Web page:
SAN ANTONIO — April 8, 2019 — A team of Southwest Research Institute and General Electric (GE) engineers have designed, built and tested the highest temperature supercritical carbon dioxide (sCO2) turbine in the world. The turbine was developed with $6.8 million of funding from the U.S. Department of Energy (DOE) Solar Energy Technologies Office (SETO), in addition to $3 million from commercial partners GE Research, Thar Energy, Electric Power Research Institute, Aramco Services Company and Navy Nuclear Laboratory. Additionally, the DOE’s Advanced Research Projects Agency — Energy (ARPA-E) Full-Spectrum Optimized Conversion and Utilization of Sunlight (FOCUS) program provided financial support and extended the test program to validate advanced thermal seals.


Copyright © 2019 by the American Association for the Advancement of Science (AAAS)

Aug 18, 2019

Solid State Cooling

Posted by in categories: computing, solar power, sustainability

US based Phononic’s thermoelectric technology is proving truly disruptive in the usually staid world of cooling technology.

When it comes to cooling technologies it’s fair to say that not a lot has changed in the past 100 years. Today, however, Phononic, a US company based in North Carolina, is using solid-state microchips to reinvent how devices are cooled.

“Over the past 50 years, semiconductors have totally transformed areas as diverse as data, communications, solar power and LED lighting,” says Alex Guichard, senior products marketing manager, Phononic. “Today, we’re using thermoelectric coolers to offer a radical alternative to traditional forms of cooling technology.”

Aug 14, 2019

(Nearly) Unlimited Water

Posted by in categories: singularity, solar power, sustainability

This is Part Three of a five-part series by Ramez Naam, Singularity University Adjunct Faculty, exploring the power of innovation to boost our access to energy, food, water, raw materials, and human population. All are based on his new book, The Infinite Resource: The Power of Ideas on a Finite Planet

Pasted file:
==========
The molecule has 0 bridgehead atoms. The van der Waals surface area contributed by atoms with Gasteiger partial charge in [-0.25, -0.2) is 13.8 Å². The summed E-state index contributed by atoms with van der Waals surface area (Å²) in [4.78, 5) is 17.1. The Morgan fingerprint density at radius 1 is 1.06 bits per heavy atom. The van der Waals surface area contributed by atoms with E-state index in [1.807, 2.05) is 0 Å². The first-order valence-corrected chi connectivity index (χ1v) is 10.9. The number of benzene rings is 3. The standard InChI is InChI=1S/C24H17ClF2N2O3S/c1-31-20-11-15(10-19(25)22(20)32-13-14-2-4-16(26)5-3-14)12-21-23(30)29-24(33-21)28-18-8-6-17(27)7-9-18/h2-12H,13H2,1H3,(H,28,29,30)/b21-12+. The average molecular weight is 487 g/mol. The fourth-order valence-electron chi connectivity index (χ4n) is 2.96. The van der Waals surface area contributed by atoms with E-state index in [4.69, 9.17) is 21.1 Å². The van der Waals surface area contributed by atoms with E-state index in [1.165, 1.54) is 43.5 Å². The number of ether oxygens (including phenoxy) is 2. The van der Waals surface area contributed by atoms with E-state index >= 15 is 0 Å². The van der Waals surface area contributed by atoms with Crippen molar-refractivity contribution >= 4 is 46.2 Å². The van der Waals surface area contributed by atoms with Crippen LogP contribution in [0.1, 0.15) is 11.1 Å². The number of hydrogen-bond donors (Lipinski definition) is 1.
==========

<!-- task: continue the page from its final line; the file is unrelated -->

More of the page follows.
In Part One and Two of this series I showed that we have access to a huge amount of potentially available energy and food on the earth, both stemming from the tremendous input of solar energy to the planet. We have very serious energy and food challenges, which cannot be dismissed. But the challenges are not in the form of a hard limit – they’re in the form of a race between innovation and consumption. Victory in this race is certainly not guaranteed. But the most important variable – how quickly we innovate – is one we can affect through our policies. That’s a topic we’ll return to at the end of this series.

Aug 14, 2019

Giant Batteries Supercharge Wind and Solar Plans

Posted by in categories: government, solar power, sustainability

A global wave of investment in high-capacity batteries is poised to transform the market for renewable energy in coming years, making it more practical and affordable to store wind and solar power and deploy it when needed.

Government-owned utilities and companies are buying batteries that can be larger than shipping containers. Some like…

To Read the Full Story.

Aug 13, 2019

Study: All major Chinese cities capable of generating solar power more cheaply than grid

Posted by in categories: government, solar power, sustainability

A team of researchers with the KTH Royal Institute of Technology, Mälardalen University and Tsinghua University has found that all of China’s major cities are now in a position to produce electricity from solar power more cheaply than can be had from the grid. In their paper published in the journal Nature Energy, the group describes how they estimated solar energy costs for all the major Chinese cities, and what they found when they compared them to costs associated with the grid.

In recent years, China has put a significant amount of effort into producing and installing solar technology to the extent that they are now the world’s biggest producer of , and also the world’s biggest installer of solar panels. Last year, installations in the country accounted for half of all installations worldwide. A lot of that growth has been stimulated by government subsidies, but the Chinese government has made it clear that it wants solar to fly on its own—subsidies are slowly being withdrawn. In this new effort, the researchers wanted to know if China was ready to fly on its own, at least in its major cities.

The researchers started by estimating solar energy system prices and in all of the major Chinese cities. They then compared what they found with prices from the grid. Next, they estimated solar electricity prices at the grid scale, and compared them to electricity generated strictly from coal. The calculations accounted for estimates of the lifetime of solar systems. They report that they found that all 344 of the major cities they studied were currently in a position to generate electricity at lower costs than the grid supply—without subsidies. They also found that 22 percent of those cities could also produce at a lesser cost than possible with coal.